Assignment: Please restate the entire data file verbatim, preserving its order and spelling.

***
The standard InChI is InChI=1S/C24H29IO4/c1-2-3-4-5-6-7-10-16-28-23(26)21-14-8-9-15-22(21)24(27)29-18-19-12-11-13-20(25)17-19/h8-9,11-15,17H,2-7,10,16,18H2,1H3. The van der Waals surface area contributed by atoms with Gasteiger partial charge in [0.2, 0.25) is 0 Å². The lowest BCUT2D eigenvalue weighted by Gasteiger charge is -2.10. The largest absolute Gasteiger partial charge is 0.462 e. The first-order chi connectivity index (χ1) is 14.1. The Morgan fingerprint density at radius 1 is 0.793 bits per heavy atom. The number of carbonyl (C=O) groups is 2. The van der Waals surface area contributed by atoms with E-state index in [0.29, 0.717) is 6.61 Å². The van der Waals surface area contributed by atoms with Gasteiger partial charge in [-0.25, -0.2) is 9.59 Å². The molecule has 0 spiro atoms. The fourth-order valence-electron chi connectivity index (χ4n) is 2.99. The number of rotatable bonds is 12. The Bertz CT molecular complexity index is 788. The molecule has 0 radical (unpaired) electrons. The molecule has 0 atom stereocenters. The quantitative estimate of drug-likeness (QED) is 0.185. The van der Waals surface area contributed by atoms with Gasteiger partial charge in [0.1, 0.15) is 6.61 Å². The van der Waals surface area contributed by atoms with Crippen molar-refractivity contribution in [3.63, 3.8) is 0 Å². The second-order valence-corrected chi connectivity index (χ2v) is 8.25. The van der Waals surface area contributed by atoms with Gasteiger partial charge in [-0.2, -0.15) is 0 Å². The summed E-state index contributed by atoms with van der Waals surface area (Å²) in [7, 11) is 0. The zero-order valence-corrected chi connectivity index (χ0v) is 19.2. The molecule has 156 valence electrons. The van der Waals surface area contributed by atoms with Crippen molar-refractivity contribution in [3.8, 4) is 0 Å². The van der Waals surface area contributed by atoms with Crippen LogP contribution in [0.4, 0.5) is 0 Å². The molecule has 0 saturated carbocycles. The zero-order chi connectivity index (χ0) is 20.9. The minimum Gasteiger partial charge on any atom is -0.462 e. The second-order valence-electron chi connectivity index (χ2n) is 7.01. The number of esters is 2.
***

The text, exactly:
The standard InChI is InChI=1S/C24H29IO4/c1-2-3-4-5-6-7-10-16-28-23(26)21-14-8-9-15-22(21)24(27)29-18-19-12-11-13-20(25)17-19/h8-9,11-15,17H,2-7,10,16,18H2,1H3. The van der Waals surface area contributed by atoms with Gasteiger partial charge in [0.2, 0.25) is 0 Å². The lowest BCUT2D eigenvalue weighted by Gasteiger charge is -2.10. The largest absolute Gasteiger partial charge is 0.462 e. The first-order chi connectivity index (χ1) is 14.1. The Morgan fingerprint density at radius 1 is 0.793 bits per heavy atom. The number of carbonyl (C=O) groups is 2. The van der Waals surface area contributed by atoms with E-state index in [0.29, 0.717) is 6.61 Å². The van der Waals surface area contributed by atoms with Gasteiger partial charge in [-0.25, -0.2) is 9.59 Å². The molecule has 0 spiro atoms. The fourth-order valence-electron chi connectivity index (χ4n) is 2.99. The number of rotatable bonds is 12. The Bertz CT molecular complexity index is 788. The molecule has 0 radical (unpaired) electrons. The molecule has 0 atom stereocenters. The quantitative estimate of drug-likeness (QED) is 0.185. The van der Waals surface area contributed by atoms with Gasteiger partial charge in [0.1, 0.15) is 6.61 Å². The van der Waals surface area contributed by atoms with Crippen molar-refractivity contribution in [3.63, 3.8) is 0 Å². The second-order valence-corrected chi connectivity index (χ2v) is 8.25. The van der Waals surface area contributed by atoms with Gasteiger partial charge in [-0.2, -0.15) is 0 Å². The summed E-state index contributed by atoms with van der Waals surface area (Å²) in [7, 11) is 0. The zero-order valence-corrected chi connectivity index (χ0v) is 19.2. The molecule has 156 valence electrons. The van der Waals surface area contributed by atoms with Crippen molar-refractivity contribution in [3.8, 4) is 0 Å². The van der Waals surface area contributed by atoms with Crippen LogP contribution in [0.4, 0.5) is 0 Å². The molecule has 0 saturated carbocycles. The zero-order chi connectivity index (χ0) is 20.9. The minimum Gasteiger partial charge on any atom is -0.462 e. The second-order valence-electron chi connectivity index (χ2n) is 7.01. The number of esters is 2.